Child and youth voice research findings

Young Pacific people's understandings of family violence

AUTHOR: Ministry of Social Development | Malatest International

This research involved ten ethnic-specific focus groups and strengths-based talanoa (conversations) conducted in Aug-Sept 2019, and involved 71 young Pacific people. 

Key finding of the research included :

  • Young Pacific people’s worldviews were shaped by their Pacific identity, cultural values, beliefs and languages, and sense of belonging.
  • Young people are proud of being Pacific.
  • Young people connect to their culture and identity through their relationships
  • Their experiences of growing up in New Zealand strongly influenced their understandings, worldviews, identity and sense of belonging:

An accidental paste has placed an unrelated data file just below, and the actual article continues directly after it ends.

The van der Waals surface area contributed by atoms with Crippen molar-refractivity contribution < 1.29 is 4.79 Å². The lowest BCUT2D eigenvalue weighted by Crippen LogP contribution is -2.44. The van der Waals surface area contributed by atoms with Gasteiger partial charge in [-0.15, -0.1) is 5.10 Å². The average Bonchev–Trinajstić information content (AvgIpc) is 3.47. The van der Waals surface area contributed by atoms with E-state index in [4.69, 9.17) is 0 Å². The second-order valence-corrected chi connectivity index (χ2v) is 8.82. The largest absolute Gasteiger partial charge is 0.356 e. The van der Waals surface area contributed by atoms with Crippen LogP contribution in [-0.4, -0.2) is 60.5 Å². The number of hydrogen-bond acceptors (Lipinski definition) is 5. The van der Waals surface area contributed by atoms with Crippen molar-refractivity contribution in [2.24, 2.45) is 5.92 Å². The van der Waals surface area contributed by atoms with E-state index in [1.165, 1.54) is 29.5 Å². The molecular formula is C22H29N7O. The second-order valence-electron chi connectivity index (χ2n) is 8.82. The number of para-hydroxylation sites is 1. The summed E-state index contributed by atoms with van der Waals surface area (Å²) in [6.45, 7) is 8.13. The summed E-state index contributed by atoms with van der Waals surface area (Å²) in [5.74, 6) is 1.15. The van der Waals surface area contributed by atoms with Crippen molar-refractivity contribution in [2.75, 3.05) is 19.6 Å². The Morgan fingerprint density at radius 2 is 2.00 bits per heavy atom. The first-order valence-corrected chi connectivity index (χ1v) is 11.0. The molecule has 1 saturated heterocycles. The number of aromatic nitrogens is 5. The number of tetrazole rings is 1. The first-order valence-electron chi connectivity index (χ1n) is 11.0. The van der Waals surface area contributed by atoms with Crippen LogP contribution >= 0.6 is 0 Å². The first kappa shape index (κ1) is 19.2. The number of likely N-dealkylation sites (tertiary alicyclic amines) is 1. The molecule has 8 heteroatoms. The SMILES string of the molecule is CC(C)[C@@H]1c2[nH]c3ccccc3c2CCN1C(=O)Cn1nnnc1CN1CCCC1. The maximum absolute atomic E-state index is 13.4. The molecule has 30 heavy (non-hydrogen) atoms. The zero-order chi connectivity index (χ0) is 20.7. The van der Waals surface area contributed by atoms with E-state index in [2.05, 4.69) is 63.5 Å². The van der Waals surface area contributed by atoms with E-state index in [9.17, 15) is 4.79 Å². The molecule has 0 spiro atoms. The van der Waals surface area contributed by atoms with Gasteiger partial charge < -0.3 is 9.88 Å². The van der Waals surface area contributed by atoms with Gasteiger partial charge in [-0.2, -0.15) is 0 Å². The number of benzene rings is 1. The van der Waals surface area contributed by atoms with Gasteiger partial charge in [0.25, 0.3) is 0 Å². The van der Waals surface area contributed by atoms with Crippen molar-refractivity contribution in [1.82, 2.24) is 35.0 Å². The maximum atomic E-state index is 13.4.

• Young people are exposed to different societal experiences growing up in New Zealand
    • Young people embrace cultural values but experience cultural clashes
    • Young people establish their identity in a different environment from their parents
    • Young people are aware of different types of family violence and their impacts
    • Young Pacific people held mixed views about physical discipline and abuse and generally considered discipline acceptable when it was used to teach children a lesson, adequate warnings and reasoning were provided, and punishment was not excessive.
    • Young people commonly highlighted several barriers to help-seeking
    • Young people viewed gender roles and societal factors as risks for family violence
    • Young people identified elements that effective family violence prevention could encompass and promote
    • Building resilience was considered one way of preventing family violence and helping young people and families to overcome and cope with adversity.


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